The Court of Appeal for England and Wales (Lord Justice Mummery, Lady Justice Arden and Lord Justice Jacob) has given its ruling today in Unilin Beheer BV v Berry Floor NV, Information Management Consultancy Limited (t/a Responsive Designs and/or Tapis UK) and B&Q plc  EWCA Civ 364. The question before the court is simple but utterly fundamental:
"If a patentee utterly prevails on infringement and validity and is held entitled to financial compensation in the Courts of England and Wales right up to the point where no further appeal lies, can all that be set at nought and utterly unravelled if the patent is later held invalid in the European Patent Office?"In two senses the court's ruling is academic. First, after their Lord/Ladyships wrote their judgments but before they delivered them, the parties agreed to the preparation of a consent order. Secondly, the opposition proceedings that may result in the claimant's patents being declared invalid have not yet been concluded. Without going into the factual details of this dispute or the close legal reasoning arising from them (topics that other members of the IPKat team may choose to address later), this team member just wants to highlight a couple of the observations made by Jacob LJ, who gave the main judgment with which his colleagues concurred.
It is meaningless to decide the question on the basis of whether the national court or the EPO is "top dog". As Jacob LJ says (at para.26):
"Nor does it help to ask whether a national court or the EPO is "top". It all depends on the circumstances, as the two following scenarios illustrate:It is sensible to make a party pay damages for infringement even where the infringed patent is later held invalid. At paras 44 to 46 Jacob LJ says:
(i) The patent is still under opposition when a national court holds it valid and the EPO then revokes. So the EPO is "top";
(ii) The EPO holds the patent valid and a national court subsequently revokes it (there is no estoppel created by an EPO decision as to validity, see Buehler v Chronos  RPC 703). So the national court is "top."
In truth asking which tribunal is "top" is simply not helpful – there is just the untidy compromise inherent in the EPC and one which cannot be properly resolved unless and until a rational patent litigation system for Europe is created".
"Now a purist may say: it is a nonsense, and moreover an unjust nonsense, for a man to have to pay for doing what, with hindsight, we know to have been lawful. The purist might, I suppose, also say that a licensee who has paid royalties under a patent subsequently revoked ex tunc should get his money back. He might even say that a man who lost profits by refraining from some commercial activity by reason of a fear, now known to be groundless, of infringing the patent should have some remedy.This is very much a lawyer's analysis and the IPKat has some doubt as to whether a competition-minded economist [for it is they who rule the roost ...] would take the same view. Also, the Kat keeps re-reading Article 1 of Protocol 1 of the European Convention on Human Rights, which states:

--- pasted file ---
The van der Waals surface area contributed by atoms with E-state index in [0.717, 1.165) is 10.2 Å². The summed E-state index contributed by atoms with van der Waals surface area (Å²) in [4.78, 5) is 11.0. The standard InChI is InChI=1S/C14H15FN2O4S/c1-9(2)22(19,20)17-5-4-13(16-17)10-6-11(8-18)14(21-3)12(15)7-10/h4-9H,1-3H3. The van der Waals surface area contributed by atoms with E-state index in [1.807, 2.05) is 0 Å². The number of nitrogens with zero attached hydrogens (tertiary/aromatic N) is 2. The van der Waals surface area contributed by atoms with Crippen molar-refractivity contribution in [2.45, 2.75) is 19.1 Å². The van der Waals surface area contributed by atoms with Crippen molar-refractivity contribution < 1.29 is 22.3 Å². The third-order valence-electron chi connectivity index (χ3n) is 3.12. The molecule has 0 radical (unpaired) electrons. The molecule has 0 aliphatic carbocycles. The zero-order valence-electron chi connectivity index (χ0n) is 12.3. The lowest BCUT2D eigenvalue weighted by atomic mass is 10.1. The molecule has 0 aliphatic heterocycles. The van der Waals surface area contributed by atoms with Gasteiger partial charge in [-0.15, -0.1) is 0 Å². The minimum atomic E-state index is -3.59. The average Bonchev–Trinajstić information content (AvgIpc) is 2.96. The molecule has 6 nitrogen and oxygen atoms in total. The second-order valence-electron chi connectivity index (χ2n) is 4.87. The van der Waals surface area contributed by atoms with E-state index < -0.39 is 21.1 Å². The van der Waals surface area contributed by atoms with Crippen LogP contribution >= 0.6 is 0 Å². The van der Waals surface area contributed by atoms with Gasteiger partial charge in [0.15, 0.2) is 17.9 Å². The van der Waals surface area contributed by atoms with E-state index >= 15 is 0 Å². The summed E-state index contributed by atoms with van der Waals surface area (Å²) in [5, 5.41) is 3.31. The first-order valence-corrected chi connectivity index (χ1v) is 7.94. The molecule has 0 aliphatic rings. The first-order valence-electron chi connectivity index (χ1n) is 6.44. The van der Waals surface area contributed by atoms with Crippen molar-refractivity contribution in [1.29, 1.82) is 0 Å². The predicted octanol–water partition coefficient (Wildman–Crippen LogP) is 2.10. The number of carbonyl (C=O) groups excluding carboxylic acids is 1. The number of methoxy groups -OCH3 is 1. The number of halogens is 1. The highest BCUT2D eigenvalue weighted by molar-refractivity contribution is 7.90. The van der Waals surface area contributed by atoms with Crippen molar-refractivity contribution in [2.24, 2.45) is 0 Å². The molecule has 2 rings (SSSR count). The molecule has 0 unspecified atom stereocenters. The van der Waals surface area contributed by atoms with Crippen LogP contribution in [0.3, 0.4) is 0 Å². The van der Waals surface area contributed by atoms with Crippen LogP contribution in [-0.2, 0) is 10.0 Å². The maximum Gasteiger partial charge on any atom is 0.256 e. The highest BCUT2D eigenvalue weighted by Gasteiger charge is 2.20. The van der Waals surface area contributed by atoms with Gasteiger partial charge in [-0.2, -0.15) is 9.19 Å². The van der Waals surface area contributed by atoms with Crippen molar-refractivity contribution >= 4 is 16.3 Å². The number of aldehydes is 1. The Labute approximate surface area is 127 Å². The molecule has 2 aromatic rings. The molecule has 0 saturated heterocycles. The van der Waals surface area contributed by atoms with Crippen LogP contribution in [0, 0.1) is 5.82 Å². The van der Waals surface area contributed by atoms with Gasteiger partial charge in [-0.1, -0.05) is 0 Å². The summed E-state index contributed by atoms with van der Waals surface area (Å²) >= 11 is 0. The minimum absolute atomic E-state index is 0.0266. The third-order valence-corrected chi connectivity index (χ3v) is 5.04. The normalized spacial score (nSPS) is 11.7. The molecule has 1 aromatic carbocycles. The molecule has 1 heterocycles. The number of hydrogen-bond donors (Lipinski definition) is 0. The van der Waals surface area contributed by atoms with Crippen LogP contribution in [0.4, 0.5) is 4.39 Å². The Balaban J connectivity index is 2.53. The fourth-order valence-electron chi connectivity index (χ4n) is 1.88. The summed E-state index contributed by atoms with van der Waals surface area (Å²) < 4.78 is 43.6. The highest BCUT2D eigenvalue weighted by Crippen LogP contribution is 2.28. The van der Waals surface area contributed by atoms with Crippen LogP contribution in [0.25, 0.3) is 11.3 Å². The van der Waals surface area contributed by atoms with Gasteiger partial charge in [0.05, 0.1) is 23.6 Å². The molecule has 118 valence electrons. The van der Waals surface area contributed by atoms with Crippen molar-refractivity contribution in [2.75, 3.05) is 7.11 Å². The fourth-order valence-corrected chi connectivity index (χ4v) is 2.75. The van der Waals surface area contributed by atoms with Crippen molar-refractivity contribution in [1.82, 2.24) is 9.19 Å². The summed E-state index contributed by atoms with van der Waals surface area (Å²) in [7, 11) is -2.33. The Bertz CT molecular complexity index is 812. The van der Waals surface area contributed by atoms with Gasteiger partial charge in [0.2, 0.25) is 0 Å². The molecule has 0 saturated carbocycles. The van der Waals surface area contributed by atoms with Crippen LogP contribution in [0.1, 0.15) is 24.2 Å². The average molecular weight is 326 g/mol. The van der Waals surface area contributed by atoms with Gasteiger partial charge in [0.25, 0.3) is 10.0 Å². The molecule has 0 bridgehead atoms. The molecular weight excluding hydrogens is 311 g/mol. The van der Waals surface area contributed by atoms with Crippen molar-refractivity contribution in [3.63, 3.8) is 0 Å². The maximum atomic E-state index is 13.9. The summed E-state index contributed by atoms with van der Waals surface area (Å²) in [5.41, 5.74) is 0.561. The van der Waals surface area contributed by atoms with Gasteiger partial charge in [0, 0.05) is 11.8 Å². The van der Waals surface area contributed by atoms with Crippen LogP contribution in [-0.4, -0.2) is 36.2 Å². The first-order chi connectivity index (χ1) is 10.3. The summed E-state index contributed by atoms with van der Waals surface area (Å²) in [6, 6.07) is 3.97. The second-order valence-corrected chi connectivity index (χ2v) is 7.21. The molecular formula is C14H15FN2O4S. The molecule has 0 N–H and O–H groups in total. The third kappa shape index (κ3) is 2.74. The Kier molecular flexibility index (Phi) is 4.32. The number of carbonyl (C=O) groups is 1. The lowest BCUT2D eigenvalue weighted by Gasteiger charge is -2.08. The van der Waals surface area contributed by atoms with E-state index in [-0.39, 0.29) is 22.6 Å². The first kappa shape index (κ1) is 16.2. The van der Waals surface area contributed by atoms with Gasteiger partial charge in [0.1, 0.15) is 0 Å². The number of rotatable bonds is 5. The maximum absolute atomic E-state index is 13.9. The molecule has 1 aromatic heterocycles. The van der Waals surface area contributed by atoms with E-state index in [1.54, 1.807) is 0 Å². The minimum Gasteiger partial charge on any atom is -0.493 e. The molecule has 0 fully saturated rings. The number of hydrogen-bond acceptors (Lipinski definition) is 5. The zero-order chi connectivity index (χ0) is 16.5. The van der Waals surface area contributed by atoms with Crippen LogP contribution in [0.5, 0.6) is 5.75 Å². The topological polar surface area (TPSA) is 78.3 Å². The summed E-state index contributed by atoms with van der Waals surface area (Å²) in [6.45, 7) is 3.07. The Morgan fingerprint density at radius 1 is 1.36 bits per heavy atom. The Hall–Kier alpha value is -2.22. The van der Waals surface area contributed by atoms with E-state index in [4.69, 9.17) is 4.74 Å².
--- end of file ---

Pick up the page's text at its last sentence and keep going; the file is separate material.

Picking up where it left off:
But I think there are good and pragmatic reasons why the purist approach makes bad business sense. You cannot unravel everything without creating uncertainty. And where a final decision has been made on a fair contest between the parties, that should stand as the final answer between them.
In a sense a patent is always potentially at risk – someone may come up with a bang-on but obscure piece of prior art (my favourite pretend example is an anticipation written in Sanskrit wrongly placed in the children's section of Alice Springs public library), or simply with better evidence on known prior art. That is no reason for undoing what has been done or regarding a final decision as merely provisional. After a final decision businessmen should be able to get on with their businesses, knowing what the position is".
"Every natural or legal person is entitled to the peaceful enjoyment of his possessions. No one shall be deprived of his possessions except in the public interest and subject to the conditions provided for by law and by the general principles of international law.He is not a human rights lawyer and does not pretend to be, but he can't help speculating whether one's money is a protected possession, in the context of him being deprived of it for the sake of being made to pay damages to compensate a patent owner for infringing a right that should never have been granted in the first place.
The preceding provisions shall not, however, in any way impair the right of a State to enforce such laws as it deems necessary to control the use of property in accordance with the general interest or to secure the payment of taxes or other contributions or penalties".
Right: a litigant waves bye-bye to damages and costs -- he'll never see them again, even if patent he is held to infringe turns out to have been invalid all along.